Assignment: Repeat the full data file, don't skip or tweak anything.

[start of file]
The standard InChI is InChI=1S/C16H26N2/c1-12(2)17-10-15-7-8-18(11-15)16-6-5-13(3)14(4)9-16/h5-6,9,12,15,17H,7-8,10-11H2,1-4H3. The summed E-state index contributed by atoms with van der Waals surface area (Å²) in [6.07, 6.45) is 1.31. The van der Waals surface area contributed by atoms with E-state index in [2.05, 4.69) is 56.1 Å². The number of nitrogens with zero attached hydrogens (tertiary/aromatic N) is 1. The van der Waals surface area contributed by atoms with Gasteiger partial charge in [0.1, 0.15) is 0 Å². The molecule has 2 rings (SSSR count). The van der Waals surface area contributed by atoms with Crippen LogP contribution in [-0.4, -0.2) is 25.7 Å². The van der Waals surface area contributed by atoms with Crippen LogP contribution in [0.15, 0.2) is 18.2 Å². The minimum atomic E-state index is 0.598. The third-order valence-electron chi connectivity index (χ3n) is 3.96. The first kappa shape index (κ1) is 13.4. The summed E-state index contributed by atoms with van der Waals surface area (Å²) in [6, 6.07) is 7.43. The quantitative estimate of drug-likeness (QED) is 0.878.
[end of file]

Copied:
The standard InChI is InChI=1S/C16H26N2/c1-12(2)17-10-15-7-8-18(11-15)16-6-5-13(3)14(4)9-16/h5-6,9,12,15,17H,7-8,10-11H2,1-4H3. The summed E-state index contributed by atoms with van der Waals surface area (Å²) in [6.07, 6.45) is 1.31. The van der Waals surface area contributed by atoms with E-state index in [2.05, 4.69) is 56.1 Å². The number of nitrogens with zero attached hydrogens (tertiary/aromatic N) is 1. The van der Waals surface area contributed by atoms with Gasteiger partial charge in [0.1, 0.15) is 0 Å². The molecule has 2 rings (SSSR count). The van der Waals surface area contributed by atoms with Crippen LogP contribution in [-0.4, -0.2) is 25.7 Å². The van der Waals surface area contributed by atoms with Crippen LogP contribution in [0.15, 0.2) is 18.2 Å². The minimum atomic E-state index is 0.598. The third-order valence-electron chi connectivity index (χ3n) is 3.96. The first kappa shape index (κ1) is 13.4. The summed E-state index contributed by atoms with van der Waals surface area (Å²) in [6, 6.07) is 7.43. The quantitative estimate of drug-likeness (QED) is 0.878.